Connect and collaborate with video

Video conferencing is an excellent way to stay connected and present with your teams if you need to move to remote operations. Our virtual teams across Australia do this every day for meetings as well as larger scale events. Telstra is holding weekly live streams to thousands of our workforce simultaneously and conduct Q&A.

South Australian Premier Steven Marshall and Education Minister John Gardner recently hosted a webinar with more than 800 school principals and more than 250 pre-school directors from our Adelaide Telstra office.

Using our video conferencing facilities, the South Australian Government was able to talk directly to the state’s education leaders to discuss health and safety protocols, social distancing and other practical measures.

Coronavirus update for education leaders

It's fair to say that many parents and teachers are worried about what coronavirus means for their school communities. A short while ago I held a webinar with hundreds of school principals to discuss health and safety protocols, social distancing and other practical measures. Keeping our education leaders informed is just another part of our plan to minimise the impact of coronavirus in South Australia.

Posted by Steven Marshall on Monday, 16 March 2020

Working remotely

Times like this reveal the power, capability and flexibility of allowing your teams to work remotely, particularly to ensure business continuity.

Over two weeks ago, Telstra moved to full working from home (WFH) arrangements for all our Australian office-based staff, to ensure we were flexible and ready to adapt to this evolving situation and maintain our focus on the essential role we play in connecting Australians. While WFH is something many of us in Telstra already take advantage of, it’s a brave new world for many other businesses and agencies who are facing a similar remote working situation, but it’s one they’ve proved eager to explore with us. I’m in my third week WFH now and there is so much to navigate before you even get to the technology and connections, but you have to get that right first.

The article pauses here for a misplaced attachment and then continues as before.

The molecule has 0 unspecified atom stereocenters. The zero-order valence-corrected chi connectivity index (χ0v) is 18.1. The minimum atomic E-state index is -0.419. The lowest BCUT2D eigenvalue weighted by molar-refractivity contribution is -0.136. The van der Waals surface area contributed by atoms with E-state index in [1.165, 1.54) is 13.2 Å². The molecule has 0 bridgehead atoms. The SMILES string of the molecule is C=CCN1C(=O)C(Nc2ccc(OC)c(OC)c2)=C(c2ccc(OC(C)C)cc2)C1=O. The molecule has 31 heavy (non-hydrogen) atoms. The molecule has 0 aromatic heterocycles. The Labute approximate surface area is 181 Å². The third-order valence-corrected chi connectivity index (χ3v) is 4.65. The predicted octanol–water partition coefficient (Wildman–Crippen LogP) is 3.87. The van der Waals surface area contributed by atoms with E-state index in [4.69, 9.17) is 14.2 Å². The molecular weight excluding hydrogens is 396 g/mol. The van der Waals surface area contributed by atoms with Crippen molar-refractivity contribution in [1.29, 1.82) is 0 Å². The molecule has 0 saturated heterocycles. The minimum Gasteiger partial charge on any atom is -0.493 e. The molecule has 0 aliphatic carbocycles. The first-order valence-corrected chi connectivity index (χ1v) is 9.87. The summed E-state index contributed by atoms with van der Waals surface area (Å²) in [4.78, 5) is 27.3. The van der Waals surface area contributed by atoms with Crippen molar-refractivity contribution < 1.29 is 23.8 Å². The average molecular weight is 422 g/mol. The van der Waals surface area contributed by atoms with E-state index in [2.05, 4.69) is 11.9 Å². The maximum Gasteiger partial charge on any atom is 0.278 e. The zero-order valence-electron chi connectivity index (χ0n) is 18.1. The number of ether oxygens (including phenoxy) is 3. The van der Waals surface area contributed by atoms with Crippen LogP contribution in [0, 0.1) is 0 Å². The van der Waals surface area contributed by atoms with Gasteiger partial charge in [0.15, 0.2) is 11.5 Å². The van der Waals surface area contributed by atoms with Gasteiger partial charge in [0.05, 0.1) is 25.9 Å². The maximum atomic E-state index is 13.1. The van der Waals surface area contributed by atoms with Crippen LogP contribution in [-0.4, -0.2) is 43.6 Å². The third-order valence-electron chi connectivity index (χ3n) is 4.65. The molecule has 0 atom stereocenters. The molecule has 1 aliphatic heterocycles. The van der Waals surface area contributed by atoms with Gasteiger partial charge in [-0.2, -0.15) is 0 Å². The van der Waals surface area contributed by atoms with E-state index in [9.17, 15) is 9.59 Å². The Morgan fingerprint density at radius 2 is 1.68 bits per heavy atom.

Remote working requires the right gear for your people as well as the necessary infrastructure. Over the past week or so we have rolled out hardware including tablets, mobile routers and headsets, as well as a suite of software and network capacity upgrades and tech support to a large number of our enterprise customers. We’ve recently assisted government departments as well as businesses in the health and energy sector, enabling thousands of staff to now work from home and continue to serve their customers and clients.

Remote access can also benefit your customers or clients. We’re working with the Royal Melbourne Institute of Technology (RMIT) to develop an online solution for approximately 4,000 students currently stuck overseas due to COVID-19 restrictions, allowing them to access educational resources and course content material.

Dialling up cloud-based call centres

Connectivity, combined with the right cloud-based solutions can make your operations location agnostic, giving you and your workforce the freedom and flexibility to operate offsite when needed.

The ever-changing and escalating COVID-19 situation has resulted in a number of agencies and businesses preparing to stand up special virtual call centres in case their call taking employees can’t access their physical sites. This includes Victoria’s Department of Health and Human Services which operate some of the largest call centres in Australia.

Working with a number of our partners, we were able to set up a 100 “seat” contact centre in a matter of hours, ready to go if needed. This virtual centre can be accessed by staff over the web, allowing them to make and take phone calls almost anywhere.

Are you prepared?

As your organisation goes through a large shift in the way it normally carries out business, it is important to consider where changes will have the most impact.

Consideration should be given to:

  • How will you communicate with staff?
  • Are employees able to work from home and access all the systems they need?
  • Do employees already have the necessary devices and technologies to work from home?
  • Are there alternative locations that employees can work safely, if not from home?
  • Has there been any load testing on remote access capabilities to allow for increased remote access workloads?
  • Have you been in contact with your critical service providers for continuity assurance?
  • Are there alternative methods considered for critical roles if their home Internet access should fail or become over-subscribed (e.g. alternate networks through 4G wireless routers)?
  • Have all systems been licensed to support remote access capability?
  • Has the process been tested in part or whole?